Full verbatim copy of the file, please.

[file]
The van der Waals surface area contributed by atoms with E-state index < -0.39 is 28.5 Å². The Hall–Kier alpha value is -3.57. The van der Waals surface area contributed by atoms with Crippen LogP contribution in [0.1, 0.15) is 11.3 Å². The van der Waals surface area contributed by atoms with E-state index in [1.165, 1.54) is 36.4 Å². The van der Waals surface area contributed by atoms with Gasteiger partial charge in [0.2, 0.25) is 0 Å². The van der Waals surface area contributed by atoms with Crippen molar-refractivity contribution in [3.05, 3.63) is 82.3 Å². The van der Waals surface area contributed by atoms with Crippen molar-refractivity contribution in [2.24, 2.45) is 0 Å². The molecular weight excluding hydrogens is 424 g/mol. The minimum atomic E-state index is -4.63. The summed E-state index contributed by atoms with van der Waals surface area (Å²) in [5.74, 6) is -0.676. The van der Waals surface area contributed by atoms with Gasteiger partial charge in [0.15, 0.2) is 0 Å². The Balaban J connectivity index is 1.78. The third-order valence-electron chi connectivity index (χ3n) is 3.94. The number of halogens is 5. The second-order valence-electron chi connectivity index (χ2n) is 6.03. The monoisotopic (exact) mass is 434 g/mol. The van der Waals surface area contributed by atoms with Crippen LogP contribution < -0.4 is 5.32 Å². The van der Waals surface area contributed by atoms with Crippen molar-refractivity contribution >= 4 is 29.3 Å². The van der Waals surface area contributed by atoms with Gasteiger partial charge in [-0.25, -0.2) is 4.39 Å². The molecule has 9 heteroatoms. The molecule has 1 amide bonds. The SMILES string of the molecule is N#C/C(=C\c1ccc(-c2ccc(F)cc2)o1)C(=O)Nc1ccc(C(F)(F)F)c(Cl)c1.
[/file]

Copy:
The van der Waals surface area contributed by atoms with E-state index < -0.39 is 28.5 Å². The Hall–Kier alpha value is -3.57. The van der Waals surface area contributed by atoms with Crippen LogP contribution in [0.1, 0.15) is 11.3 Å². The van der Waals surface area contributed by atoms with E-state index in [1.165, 1.54) is 36.4 Å². The van der Waals surface area contributed by atoms with Gasteiger partial charge in [0.2, 0.25) is 0 Å². The van der Waals surface area contributed by atoms with Crippen molar-refractivity contribution in [3.05, 3.63) is 82.3 Å². The van der Waals surface area contributed by atoms with Crippen molar-refractivity contribution in [2.24, 2.45) is 0 Å². The molecular weight excluding hydrogens is 424 g/mol. The minimum atomic E-state index is -4.63. The summed E-state index contributed by atoms with van der Waals surface area (Å²) in [5.74, 6) is -0.676. The van der Waals surface area contributed by atoms with Gasteiger partial charge in [0.15, 0.2) is 0 Å². The Balaban J connectivity index is 1.78. The third-order valence-electron chi connectivity index (χ3n) is 3.94. The number of halogens is 5. The second-order valence-electron chi connectivity index (χ2n) is 6.03. The monoisotopic (exact) mass is 434 g/mol. The van der Waals surface area contributed by atoms with Crippen LogP contribution < -0.4 is 5.32 Å². The van der Waals surface area contributed by atoms with Crippen molar-refractivity contribution >= 4 is 29.3 Å². The van der Waals surface area contributed by atoms with Gasteiger partial charge in [-0.25, -0.2) is 4.39 Å². The molecule has 9 heteroatoms. The molecule has 1 amide bonds. The SMILES string of the molecule is N#C/C(=C\c1ccc(-c2ccc(F)cc2)o1)C(=O)Nc1ccc(C(F)(F)F)c(Cl)c1.